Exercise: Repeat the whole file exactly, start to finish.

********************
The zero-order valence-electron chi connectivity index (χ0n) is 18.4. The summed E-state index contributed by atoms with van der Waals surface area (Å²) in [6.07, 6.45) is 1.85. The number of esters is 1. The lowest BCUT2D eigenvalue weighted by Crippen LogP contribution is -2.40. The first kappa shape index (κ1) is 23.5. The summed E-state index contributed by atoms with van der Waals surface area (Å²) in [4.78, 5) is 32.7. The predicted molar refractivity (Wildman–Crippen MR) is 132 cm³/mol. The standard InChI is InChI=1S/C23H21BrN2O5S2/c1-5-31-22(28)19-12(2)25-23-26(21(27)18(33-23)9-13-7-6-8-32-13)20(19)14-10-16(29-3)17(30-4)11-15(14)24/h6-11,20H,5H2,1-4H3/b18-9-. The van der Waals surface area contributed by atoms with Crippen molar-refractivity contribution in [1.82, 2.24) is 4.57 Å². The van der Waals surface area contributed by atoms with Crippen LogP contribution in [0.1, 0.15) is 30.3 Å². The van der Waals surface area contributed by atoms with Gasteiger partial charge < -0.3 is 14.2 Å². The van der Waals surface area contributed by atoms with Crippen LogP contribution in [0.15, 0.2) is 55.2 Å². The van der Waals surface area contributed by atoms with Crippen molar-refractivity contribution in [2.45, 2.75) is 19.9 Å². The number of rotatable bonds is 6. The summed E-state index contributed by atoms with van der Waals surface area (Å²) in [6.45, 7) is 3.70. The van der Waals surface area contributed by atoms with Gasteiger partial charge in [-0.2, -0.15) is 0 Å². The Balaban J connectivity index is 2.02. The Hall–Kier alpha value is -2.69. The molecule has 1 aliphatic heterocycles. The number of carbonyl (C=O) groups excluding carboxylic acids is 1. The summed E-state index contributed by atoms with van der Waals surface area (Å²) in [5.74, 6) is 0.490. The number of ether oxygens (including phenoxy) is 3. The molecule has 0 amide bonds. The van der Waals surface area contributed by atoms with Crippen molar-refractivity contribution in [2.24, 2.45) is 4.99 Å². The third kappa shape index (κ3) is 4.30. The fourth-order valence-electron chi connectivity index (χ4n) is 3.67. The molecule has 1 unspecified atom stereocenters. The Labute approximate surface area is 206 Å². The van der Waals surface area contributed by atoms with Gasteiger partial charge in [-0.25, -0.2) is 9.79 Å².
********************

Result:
The zero-order valence-electron chi connectivity index (χ0n) is 18.4. The summed E-state index contributed by atoms with van der Waals surface area (Å²) in [6.07, 6.45) is 1.85. The number of esters is 1. The lowest BCUT2D eigenvalue weighted by Crippen LogP contribution is -2.40. The first kappa shape index (κ1) is 23.5. The summed E-state index contributed by atoms with van der Waals surface area (Å²) in [4.78, 5) is 32.7. The predicted molar refractivity (Wildman–Crippen MR) is 132 cm³/mol. The standard InChI is InChI=1S/C23H21BrN2O5S2/c1-5-31-22(28)19-12(2)25-23-26(21(27)18(33-23)9-13-7-6-8-32-13)20(19)14-10-16(29-3)17(30-4)11-15(14)24/h6-11,20H,5H2,1-4H3/b18-9-. The van der Waals surface area contributed by atoms with Crippen molar-refractivity contribution in [1.82, 2.24) is 4.57 Å². The van der Waals surface area contributed by atoms with Crippen LogP contribution in [0.1, 0.15) is 30.3 Å². The van der Waals surface area contributed by atoms with Gasteiger partial charge < -0.3 is 14.2 Å². The van der Waals surface area contributed by atoms with Crippen LogP contribution in [0.15, 0.2) is 55.2 Å². The van der Waals surface area contributed by atoms with Crippen molar-refractivity contribution in [2.45, 2.75) is 19.9 Å². The number of rotatable bonds is 6. The summed E-state index contributed by atoms with van der Waals surface area (Å²) in [6.45, 7) is 3.70. The van der Waals surface area contributed by atoms with Gasteiger partial charge in [-0.2, -0.15) is 0 Å². The Balaban J connectivity index is 2.02. The Hall–Kier alpha value is -2.69. The molecule has 1 aliphatic heterocycles. The number of carbonyl (C=O) groups excluding carboxylic acids is 1. The summed E-state index contributed by atoms with van der Waals surface area (Å²) in [5.74, 6) is 0.490. The number of ether oxygens (including phenoxy) is 3. The molecule has 0 amide bonds. The van der Waals surface area contributed by atoms with Crippen molar-refractivity contribution in [2.24, 2.45) is 4.99 Å². The third kappa shape index (κ3) is 4.30. The fourth-order valence-electron chi connectivity index (χ4n) is 3.67. The molecule has 1 unspecified atom stereocenters. The Labute approximate surface area is 206 Å². The van der Waals surface area contributed by atoms with Gasteiger partial charge in [-0.25, -0.2) is 9.79 Å².